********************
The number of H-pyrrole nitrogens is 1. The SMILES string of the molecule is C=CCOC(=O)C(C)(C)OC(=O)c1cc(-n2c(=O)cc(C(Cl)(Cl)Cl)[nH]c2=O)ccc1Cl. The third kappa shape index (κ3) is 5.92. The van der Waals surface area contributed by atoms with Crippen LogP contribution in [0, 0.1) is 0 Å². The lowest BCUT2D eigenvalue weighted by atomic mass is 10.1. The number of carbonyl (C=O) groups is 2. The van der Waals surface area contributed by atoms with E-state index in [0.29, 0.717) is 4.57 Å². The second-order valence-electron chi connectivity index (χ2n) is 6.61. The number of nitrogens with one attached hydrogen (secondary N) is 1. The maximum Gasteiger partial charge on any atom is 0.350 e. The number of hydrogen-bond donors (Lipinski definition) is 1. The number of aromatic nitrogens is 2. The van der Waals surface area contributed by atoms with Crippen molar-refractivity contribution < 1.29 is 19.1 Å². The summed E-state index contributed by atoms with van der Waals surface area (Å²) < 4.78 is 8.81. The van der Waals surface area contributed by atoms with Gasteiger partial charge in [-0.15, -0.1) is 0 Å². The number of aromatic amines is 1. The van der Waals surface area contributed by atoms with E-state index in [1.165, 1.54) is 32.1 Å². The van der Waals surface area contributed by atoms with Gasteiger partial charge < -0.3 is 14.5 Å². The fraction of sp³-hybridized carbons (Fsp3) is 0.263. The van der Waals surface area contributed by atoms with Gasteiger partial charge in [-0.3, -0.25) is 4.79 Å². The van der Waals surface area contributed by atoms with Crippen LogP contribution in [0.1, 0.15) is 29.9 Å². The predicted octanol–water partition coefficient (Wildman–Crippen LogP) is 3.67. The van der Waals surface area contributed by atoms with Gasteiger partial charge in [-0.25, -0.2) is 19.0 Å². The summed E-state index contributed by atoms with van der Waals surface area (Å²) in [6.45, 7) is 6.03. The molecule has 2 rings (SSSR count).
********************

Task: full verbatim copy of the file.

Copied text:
The number of H-pyrrole nitrogens is 1. The SMILES string of the molecule is C=CCOC(=O)C(C)(C)OC(=O)c1cc(-n2c(=O)cc(C(Cl)(Cl)Cl)[nH]c2=O)ccc1Cl. The third kappa shape index (κ3) is 5.92. The van der Waals surface area contributed by atoms with Crippen LogP contribution in [0, 0.1) is 0 Å². The lowest BCUT2D eigenvalue weighted by atomic mass is 10.1. The number of carbonyl (C=O) groups is 2. The van der Waals surface area contributed by atoms with E-state index in [0.29, 0.717) is 4.57 Å². The second-order valence-electron chi connectivity index (χ2n) is 6.61. The number of nitrogens with one attached hydrogen (secondary N) is 1. The maximum Gasteiger partial charge on any atom is 0.350 e. The number of hydrogen-bond donors (Lipinski definition) is 1. The number of aromatic nitrogens is 2. The van der Waals surface area contributed by atoms with Crippen molar-refractivity contribution < 1.29 is 19.1 Å². The summed E-state index contributed by atoms with van der Waals surface area (Å²) < 4.78 is 8.81. The van der Waals surface area contributed by atoms with Gasteiger partial charge in [-0.15, -0.1) is 0 Å². The number of aromatic amines is 1. The van der Waals surface area contributed by atoms with E-state index in [1.165, 1.54) is 32.1 Å². The van der Waals surface area contributed by atoms with Gasteiger partial charge < -0.3 is 14.5 Å². The fraction of sp³-hybridized carbons (Fsp3) is 0.263. The van der Waals surface area contributed by atoms with Gasteiger partial charge in [-0.3, -0.25) is 4.79 Å². The van der Waals surface area contributed by atoms with Crippen LogP contribution in [0.1, 0.15) is 29.9 Å². The predicted octanol–water partition coefficient (Wildman–Crippen LogP) is 3.67. The van der Waals surface area contributed by atoms with Gasteiger partial charge in [-0.25, -0.2) is 19.0 Å². The summed E-state index contributed by atoms with van der Waals surface area (Å²) in [6.45, 7) is 6.03. The molecule has 2 rings (SSSR count).